Here’s the rationale: The most important accomplishment for the Devils in the past decade was making the Stanley Cup Final in 2012. They accomplished this thanks to two individuals: Martin Brodeur, who remarkably ends up their goalie of the decade for a third time, and Kovalchuk, who was Conn Smythe worthy through three rounds until injuries caught up to him, and still finished with 19 points in 23 games. For that performance, he gets the very, very slight nod over Hall.
C: John Tavares (272 G, 349 A, 0.93 PPG)
LW: Anders Lee (152 G, 106 A, 0.61 PPG)
RW: Josh Bailey (133 G, 275 A, 0.56 PPG)
D: Nick Leddy (40 G, 151 A, 0.48 PPG)
D: Johnny Boychuk (33 G, 87 A, 0.35 PPG)
G: Jaroslav Halak (88-65-19, .913 SV% 2.69 GAA)
Coach: Jack Capuano (227-192-64)
It took everything we had to not put Barry Trotz over Jack Cap for coach of the decade, but in the end, the latter’s seven years of service and three playoff appearances won out.
The rest is fairly straightforward, unless you truly believe Thomas Hickey belongs here or that Bailey’s longevity shouldn’t overcome Kyle Okposo‘s impact (0.71 points per game). Or if you’re some crazed Nassau zealot that believes Traitor John has erased himself from Islanders history by signing in Toronto.
C: Derek Stepan (128 G, 232 A, 0.70 PPG)
LW: Rick Nash (145 G, 107 A, 0.67 PPG)
RW: Mats Zuccarello (113 G, 239 A, 0.69 PPG)
D: Dan Girardi (32 G, 142 A, 174 PPG)
D: Ryan McDonagh (51 G, 187 A, 0.46 PPG)
G: Henrik Lundqvist (307-215-59, .919 SV%, 2.45 GAA)
Coach: Alain Vigneault (226-147-37)
No skater played more games for the Rangers in the past decade than Marc Staal (678), but the defensive slots here have to go to McDonagh — the team’s best defenseman since Brian Leetch — and Girardi, who spent a good chunk of the decade as a well-respected shutdown guy before he became an analytics pariah.
The only other debate here might have been Chris Kreider vs. Rick Nash, but as far as the definitive best of the decade, Nash gets the nod. Meanwhile, if all the calls on this list were as easy as Lundqvist, it would have taken around 14 minutes to write.
C: Claude Giroux (227 G, 508 A, 0.95 PPG)
LW: Scott Hartnell (103 G, 120 A, 0.63 PPG)
RW: Jakub Voracek (203 G, 175 A, 0.83 PPG)
D: Kimmo Timonen (27 G, 156 A, 0.51 PPG)
D: Chris Pronger (15 G, 77 A, 0.63 PPG)
G: Steve Mason (104-78-36, .918 SV% 2.47 GAA)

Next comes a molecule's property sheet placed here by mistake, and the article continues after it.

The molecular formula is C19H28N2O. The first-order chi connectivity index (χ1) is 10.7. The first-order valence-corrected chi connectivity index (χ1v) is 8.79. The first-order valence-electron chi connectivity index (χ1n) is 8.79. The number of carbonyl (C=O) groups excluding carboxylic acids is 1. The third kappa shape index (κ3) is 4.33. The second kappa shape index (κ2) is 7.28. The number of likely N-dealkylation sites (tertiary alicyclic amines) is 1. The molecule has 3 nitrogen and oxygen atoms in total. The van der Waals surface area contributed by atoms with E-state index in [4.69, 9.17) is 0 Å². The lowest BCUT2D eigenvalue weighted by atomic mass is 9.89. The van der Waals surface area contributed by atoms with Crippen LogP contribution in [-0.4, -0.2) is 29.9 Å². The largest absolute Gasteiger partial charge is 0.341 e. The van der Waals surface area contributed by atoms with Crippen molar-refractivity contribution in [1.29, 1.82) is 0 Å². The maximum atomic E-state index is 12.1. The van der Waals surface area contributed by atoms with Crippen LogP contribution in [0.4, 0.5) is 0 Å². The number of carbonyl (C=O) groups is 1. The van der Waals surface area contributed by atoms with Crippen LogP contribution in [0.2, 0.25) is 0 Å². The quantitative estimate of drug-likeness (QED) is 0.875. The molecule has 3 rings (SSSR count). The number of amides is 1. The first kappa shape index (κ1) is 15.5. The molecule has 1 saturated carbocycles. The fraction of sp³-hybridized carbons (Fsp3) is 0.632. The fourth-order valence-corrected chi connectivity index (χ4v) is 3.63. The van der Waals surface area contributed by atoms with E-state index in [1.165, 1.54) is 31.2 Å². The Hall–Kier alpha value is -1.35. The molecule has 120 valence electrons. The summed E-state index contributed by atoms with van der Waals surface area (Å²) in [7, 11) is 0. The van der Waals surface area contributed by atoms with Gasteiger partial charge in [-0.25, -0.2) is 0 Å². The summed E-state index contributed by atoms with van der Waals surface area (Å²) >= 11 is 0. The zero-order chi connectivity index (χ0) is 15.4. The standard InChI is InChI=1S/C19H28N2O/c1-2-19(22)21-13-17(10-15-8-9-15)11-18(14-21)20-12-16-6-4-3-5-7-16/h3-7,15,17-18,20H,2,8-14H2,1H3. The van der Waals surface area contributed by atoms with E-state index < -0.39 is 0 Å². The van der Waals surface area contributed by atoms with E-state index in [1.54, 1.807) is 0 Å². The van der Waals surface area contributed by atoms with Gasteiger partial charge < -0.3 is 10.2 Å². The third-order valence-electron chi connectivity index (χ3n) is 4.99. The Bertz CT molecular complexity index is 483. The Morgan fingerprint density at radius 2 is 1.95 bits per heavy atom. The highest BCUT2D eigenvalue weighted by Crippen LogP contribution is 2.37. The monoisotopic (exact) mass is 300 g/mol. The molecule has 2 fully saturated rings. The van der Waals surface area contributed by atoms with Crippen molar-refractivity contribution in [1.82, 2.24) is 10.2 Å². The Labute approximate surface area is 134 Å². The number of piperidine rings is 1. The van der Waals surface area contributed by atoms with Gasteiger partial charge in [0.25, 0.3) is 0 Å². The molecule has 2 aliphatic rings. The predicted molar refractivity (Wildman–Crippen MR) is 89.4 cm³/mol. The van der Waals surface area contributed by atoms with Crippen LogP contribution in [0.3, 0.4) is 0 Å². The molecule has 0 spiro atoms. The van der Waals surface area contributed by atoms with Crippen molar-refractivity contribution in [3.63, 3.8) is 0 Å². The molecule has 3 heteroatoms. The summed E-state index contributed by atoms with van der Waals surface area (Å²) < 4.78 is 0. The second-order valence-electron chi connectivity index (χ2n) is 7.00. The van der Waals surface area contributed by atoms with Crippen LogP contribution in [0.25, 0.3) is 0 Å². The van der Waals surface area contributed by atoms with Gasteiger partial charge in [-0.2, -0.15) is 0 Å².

Coach: Peter Laviolette (145-98-29)
The easy way out here would have been to move Giroux to left wing and open up the center spot for Sean Couturier, Mike Richards or Jeff Carter, but that’s a cheat: Giroux only moved to the wing in 2017. The real question is whether 145 regular-season games of Pronger are enough to make a Flyers All-Decade team, and the answer is that they made the Stanley Cup Final on his back (OK, his elbows), so that’s good enough for us.
As for the goalie … picking the Flyers goalie of the decade is like picking the greatest Rob Schneider comedy of all-time. Congrats, Steve Mason: You’re “Deuce Bigalow: Male Gigolo.”
C: Sidney Crosby (314 G, 505 A, 1.25 PPG)
LW: Chris Kunitz (162 G, 208 A, 0.67 PPG)
RW: Phil Kessel (110 G, 303 A, 0.92 PPG)
D: Kris Letang (94 G, 347 A, 1.25 PPG)
D: Brooks Orpik (7 G, 70 A, 0.24 PPG)
G: Marc-Andre Fleury (264-131-42, .915 sv%, 2.44 GAA)
Coach: Mike Sullivan (174-92-34)
Don’t worry, Evgeni Malkin is used to being snubbed from all-time lists by now.
C: Nicklas Backstrom (195 G, 521 A, 0.98 PPG)
LW: Alex Ovechkin (439 G, 352 A, 1.04 PPG)
RW: T.J. Oshie (102 G, 106 A, 0.71 PPG)
D: John Carlson (90 G, 313 A, 0.59 PPG)
D: Karl Alzner (18 G, 112 A, 0.20 PPG)
G: Braden Holtby (257-108-40, .918 SV%, 2.47 GAA)
Coach: Barry Trotz (205-89-34)
It feels a little odd having Alzner on this list, seeing as how everyone else contributed to the Capitals’ first Stanley Cup win in franchise history in 2018 (and the infamous revelry that followed). But his run with the Capitals made him one of the most effective shutdown defenders in the league, and an essential partner for Carlson. His 561 games played were fourth most for the decade. Injuries, and an ill-conceived free-agent contract with Montreal, sullied his rep.
Maybe there’s a Matt Niskanen argument to be made, but Alzner gets his name here, even if it’s not on the much more important list that’s engraved on the Cup.